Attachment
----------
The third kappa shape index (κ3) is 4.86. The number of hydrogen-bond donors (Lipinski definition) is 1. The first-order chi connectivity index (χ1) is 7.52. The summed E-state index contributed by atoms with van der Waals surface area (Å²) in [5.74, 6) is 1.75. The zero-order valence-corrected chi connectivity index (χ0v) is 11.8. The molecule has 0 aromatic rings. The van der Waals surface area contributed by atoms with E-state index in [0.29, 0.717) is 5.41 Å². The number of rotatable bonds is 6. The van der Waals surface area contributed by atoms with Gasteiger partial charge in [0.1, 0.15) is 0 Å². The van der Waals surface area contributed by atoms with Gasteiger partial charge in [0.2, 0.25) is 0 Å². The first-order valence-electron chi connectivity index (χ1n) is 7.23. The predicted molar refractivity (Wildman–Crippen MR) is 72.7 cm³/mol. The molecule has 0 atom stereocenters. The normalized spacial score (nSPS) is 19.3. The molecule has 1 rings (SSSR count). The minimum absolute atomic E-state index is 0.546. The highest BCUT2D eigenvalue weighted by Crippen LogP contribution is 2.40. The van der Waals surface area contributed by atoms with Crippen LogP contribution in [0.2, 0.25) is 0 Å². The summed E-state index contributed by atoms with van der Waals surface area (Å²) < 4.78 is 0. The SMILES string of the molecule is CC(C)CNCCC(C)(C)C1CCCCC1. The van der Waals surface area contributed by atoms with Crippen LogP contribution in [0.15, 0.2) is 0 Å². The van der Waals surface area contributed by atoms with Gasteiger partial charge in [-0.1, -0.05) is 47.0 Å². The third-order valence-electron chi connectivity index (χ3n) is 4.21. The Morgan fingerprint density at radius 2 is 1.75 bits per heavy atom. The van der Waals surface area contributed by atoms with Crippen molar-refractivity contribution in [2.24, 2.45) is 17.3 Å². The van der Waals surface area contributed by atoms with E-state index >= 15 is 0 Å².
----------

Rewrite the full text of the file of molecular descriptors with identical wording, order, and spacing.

The third kappa shape index (κ3) is 4.86. The number of hydrogen-bond donors (Lipinski definition) is 1. The first-order chi connectivity index (χ1) is 7.52. The summed E-state index contributed by atoms with van der Waals surface area (Å²) in [5.74, 6) is 1.75. The zero-order valence-corrected chi connectivity index (χ0v) is 11.8. The molecule has 0 aromatic rings. The van der Waals surface area contributed by atoms with E-state index in [0.29, 0.717) is 5.41 Å². The number of rotatable bonds is 6. The van der Waals surface area contributed by atoms with Gasteiger partial charge in [0.1, 0.15) is 0 Å². The van der Waals surface area contributed by atoms with Gasteiger partial charge in [0.2, 0.25) is 0 Å². The first-order valence-electron chi connectivity index (χ1n) is 7.23. The predicted molar refractivity (Wildman–Crippen MR) is 72.7 cm³/mol. The molecule has 0 atom stereocenters. The normalized spacial score (nSPS) is 19.3. The molecule has 1 rings (SSSR count). The minimum absolute atomic E-state index is 0.546. The highest BCUT2D eigenvalue weighted by Crippen LogP contribution is 2.40. The van der Waals surface area contributed by atoms with Crippen LogP contribution in [0.2, 0.25) is 0 Å². The summed E-state index contributed by atoms with van der Waals surface area (Å²) < 4.78 is 0. The SMILES string of the molecule is CC(C)CNCCC(C)(C)C1CCCCC1. The van der Waals surface area contributed by atoms with Crippen LogP contribution in [0.15, 0.2) is 0 Å². The van der Waals surface area contributed by atoms with Gasteiger partial charge in [-0.1, -0.05) is 47.0 Å². The third-order valence-electron chi connectivity index (χ3n) is 4.21. The Morgan fingerprint density at radius 2 is 1.75 bits per heavy atom. The van der Waals surface area contributed by atoms with Crippen molar-refractivity contribution in [2.24, 2.45) is 17.3 Å². The van der Waals surface area contributed by atoms with E-state index >= 15 is 0 Å².